New York Times film critic Glenn Kenny went further, tweeting, "Looks like an Alamo Drafthouse boycott is in order."
League's full statement on Faraci follows:
“Nearly a year ago, sexual misconduct allegations were brought against an Alamo Drafthouse employee, Devin Faraci. Though Devin did not recall the event, he did not doubt the allegations. Instead, he acknowledged the wrong, conveyed his sincere regret, and vowed to make the necessary changes in his life to prevent something like this from ever happening again. Devin took the allegations seriously, as did I, Alamo Drafthouse, and Birth.Movies.Death. As a result, we agreed the only course of action was for him to step down from his role as Editor-in-Chief of Birth.Movies.Death. We needed to make a clean break and change the leadership, and accordingly terminated his employment. Devin has not written for Birth.Movies.Death. since.
A culture of sexual harassment and gender inequality persists in our society and specifically within the film industry, and much work remains to fix this problem. By engaging in dialogue about these issues, and by holding people responsible for their actions, we can begin to bridge the gap between where we are now, and where we need to be. Without question, sexual misconduct is impermissible. The question is whether there is any path to redemption, and if so, what that path looks like.
Devin has spent the time since this allegation examining the choices he made that led to it. He has recognized and acknowledged his struggles with substance abuse; after stepping down, he immediately entered recovery and has been sober ever since. This is an important step in the right direction.
His departure from Birth.Movies.Death meant losing his job, his livelihood, his career, and his place in the film community, but Devin has started the work to rebuild himself first with the understanding that all else is secondary. Seeing the work that Devin has been doing to acknowledge his faults, to address his addiction, and to better himself, I thought it was important to contribute to his recovery process by helping him with some means to earn a living. Once it became clear that his efforts were sincere, I offered Devin copywriting work at Alamo Drafthouse and have recently expanded that to include writing blurbs for our Fantastic Fest festival guide. He does not hold any leadership position at Alamo Drafthouse or Fantastic Fest and is not involved with Birth.Movies.Death. in any capacity.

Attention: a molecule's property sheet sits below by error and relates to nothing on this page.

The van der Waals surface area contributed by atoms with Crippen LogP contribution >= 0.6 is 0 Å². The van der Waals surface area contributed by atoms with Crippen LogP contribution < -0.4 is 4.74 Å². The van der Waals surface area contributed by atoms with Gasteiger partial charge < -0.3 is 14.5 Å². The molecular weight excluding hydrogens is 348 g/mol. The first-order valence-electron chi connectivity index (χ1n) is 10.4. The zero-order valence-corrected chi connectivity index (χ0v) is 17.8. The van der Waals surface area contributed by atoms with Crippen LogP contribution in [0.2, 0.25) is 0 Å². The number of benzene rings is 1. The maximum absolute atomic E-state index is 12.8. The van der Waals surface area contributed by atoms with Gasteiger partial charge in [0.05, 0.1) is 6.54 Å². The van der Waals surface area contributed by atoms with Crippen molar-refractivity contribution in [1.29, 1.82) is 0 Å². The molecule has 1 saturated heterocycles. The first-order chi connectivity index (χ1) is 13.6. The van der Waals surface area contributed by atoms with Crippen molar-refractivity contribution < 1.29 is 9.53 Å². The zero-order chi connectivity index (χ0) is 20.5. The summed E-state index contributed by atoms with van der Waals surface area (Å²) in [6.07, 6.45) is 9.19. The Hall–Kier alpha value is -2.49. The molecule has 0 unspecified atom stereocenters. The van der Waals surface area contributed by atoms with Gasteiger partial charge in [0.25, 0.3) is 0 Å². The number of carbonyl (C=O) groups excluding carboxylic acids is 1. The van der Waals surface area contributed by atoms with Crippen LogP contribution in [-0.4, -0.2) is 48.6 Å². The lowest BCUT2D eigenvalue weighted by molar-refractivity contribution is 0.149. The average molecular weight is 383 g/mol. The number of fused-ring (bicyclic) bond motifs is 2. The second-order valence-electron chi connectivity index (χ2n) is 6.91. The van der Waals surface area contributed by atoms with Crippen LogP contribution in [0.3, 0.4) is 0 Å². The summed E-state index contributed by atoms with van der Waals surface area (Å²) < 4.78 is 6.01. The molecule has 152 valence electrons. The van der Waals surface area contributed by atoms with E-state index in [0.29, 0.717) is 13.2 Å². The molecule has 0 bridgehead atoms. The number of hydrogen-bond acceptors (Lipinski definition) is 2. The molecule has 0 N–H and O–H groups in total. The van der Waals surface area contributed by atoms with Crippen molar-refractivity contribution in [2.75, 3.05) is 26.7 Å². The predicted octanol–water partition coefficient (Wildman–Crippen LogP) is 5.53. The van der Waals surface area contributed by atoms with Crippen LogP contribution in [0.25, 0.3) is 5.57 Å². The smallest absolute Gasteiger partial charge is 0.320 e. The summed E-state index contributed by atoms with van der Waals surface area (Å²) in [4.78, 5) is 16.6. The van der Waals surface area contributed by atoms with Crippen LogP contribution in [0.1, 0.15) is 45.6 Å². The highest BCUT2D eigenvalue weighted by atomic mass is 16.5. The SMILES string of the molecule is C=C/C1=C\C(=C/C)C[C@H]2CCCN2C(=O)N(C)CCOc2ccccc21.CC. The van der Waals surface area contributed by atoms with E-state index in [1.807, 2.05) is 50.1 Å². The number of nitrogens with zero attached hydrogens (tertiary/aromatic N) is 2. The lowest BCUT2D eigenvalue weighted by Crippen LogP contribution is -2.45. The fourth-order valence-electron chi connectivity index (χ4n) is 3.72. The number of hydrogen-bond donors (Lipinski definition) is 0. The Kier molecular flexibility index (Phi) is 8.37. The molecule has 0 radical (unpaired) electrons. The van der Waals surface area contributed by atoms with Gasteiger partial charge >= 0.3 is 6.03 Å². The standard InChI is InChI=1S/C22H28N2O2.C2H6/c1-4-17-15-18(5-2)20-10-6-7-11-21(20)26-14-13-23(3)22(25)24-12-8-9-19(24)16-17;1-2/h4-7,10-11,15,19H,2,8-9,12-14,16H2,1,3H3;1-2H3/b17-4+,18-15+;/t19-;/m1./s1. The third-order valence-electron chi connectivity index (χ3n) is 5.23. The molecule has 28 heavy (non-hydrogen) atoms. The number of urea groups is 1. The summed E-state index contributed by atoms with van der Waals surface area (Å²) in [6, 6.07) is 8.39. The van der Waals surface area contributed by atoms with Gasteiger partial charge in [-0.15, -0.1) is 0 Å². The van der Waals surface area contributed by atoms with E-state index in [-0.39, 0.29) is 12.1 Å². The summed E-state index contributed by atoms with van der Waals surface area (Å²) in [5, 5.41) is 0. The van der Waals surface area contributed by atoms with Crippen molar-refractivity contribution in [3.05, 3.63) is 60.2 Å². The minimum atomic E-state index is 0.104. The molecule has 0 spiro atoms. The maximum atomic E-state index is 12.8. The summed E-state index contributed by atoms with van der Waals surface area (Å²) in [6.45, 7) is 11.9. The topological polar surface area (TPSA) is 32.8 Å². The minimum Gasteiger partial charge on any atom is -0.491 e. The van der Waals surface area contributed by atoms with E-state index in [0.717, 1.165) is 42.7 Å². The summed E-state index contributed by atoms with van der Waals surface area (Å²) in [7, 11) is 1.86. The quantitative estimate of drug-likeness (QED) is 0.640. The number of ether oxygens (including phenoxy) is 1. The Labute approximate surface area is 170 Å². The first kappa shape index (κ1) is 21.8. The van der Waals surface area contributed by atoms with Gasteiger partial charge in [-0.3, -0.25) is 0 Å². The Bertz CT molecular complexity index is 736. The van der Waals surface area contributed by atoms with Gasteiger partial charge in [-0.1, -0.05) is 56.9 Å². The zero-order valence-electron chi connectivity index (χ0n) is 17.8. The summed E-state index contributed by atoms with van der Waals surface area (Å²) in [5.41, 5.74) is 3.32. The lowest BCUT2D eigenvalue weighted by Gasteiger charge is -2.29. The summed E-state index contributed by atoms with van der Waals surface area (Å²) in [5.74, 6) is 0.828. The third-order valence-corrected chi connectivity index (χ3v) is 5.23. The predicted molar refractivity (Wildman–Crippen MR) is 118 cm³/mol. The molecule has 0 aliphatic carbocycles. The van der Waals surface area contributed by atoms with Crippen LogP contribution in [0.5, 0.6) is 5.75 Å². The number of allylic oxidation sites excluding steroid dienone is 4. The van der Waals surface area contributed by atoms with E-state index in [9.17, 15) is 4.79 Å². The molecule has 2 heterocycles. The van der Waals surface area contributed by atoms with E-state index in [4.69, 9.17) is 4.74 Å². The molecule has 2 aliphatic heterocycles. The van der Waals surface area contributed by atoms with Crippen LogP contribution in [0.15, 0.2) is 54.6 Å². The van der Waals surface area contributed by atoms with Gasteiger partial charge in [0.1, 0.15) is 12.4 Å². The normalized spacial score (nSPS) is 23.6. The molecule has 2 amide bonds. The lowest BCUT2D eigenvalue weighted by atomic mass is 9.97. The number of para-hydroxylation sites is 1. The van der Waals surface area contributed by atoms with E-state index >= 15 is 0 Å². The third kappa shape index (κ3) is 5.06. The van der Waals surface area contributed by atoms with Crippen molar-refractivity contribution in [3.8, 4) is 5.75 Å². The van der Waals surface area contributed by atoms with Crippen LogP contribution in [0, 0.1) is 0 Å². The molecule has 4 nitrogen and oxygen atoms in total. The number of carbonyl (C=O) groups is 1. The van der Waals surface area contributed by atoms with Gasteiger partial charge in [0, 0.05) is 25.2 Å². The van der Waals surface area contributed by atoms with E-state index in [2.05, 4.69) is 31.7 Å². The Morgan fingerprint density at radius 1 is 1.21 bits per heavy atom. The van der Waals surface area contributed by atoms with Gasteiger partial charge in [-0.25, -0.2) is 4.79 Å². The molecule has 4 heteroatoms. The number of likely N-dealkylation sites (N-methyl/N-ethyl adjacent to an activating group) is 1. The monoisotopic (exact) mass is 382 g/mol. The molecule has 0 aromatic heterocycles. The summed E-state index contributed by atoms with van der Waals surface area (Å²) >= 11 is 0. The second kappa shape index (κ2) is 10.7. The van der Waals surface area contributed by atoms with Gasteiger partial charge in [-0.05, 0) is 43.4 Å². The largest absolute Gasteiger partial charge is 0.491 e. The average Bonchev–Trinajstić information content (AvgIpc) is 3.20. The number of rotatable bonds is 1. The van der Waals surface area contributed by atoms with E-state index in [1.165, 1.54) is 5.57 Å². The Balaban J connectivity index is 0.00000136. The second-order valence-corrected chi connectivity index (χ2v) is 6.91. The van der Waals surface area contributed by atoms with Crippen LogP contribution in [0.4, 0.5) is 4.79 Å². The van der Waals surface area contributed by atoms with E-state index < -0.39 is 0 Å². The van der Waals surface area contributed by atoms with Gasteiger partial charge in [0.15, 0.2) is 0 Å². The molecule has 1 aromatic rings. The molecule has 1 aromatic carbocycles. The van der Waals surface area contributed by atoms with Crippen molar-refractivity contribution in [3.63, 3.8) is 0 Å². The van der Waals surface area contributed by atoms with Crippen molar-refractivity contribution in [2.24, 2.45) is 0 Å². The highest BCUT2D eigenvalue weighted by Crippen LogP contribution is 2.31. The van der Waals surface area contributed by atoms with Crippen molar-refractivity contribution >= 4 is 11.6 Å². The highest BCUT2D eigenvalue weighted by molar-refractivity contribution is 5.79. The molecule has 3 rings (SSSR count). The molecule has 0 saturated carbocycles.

I understand there's some discomfort with the idea that Devin is once again employed by the Alamo Drafthouse. However, I am very much an advocate for granting people second chances, and I believe that Devin deserves one. He continues to confront his issues and to better himself with the help of his friends and family. I am proud to consider myself a part of this process.
Human beings make mistakes, and when they acknowledge those mistakes and embark upon a journey of personal improvement, they deserve forgiveness. If, god forbid, I somehow find myself in a similar place down the road, my hope is that my actions up until this point have warranted others to offer the same help to me.”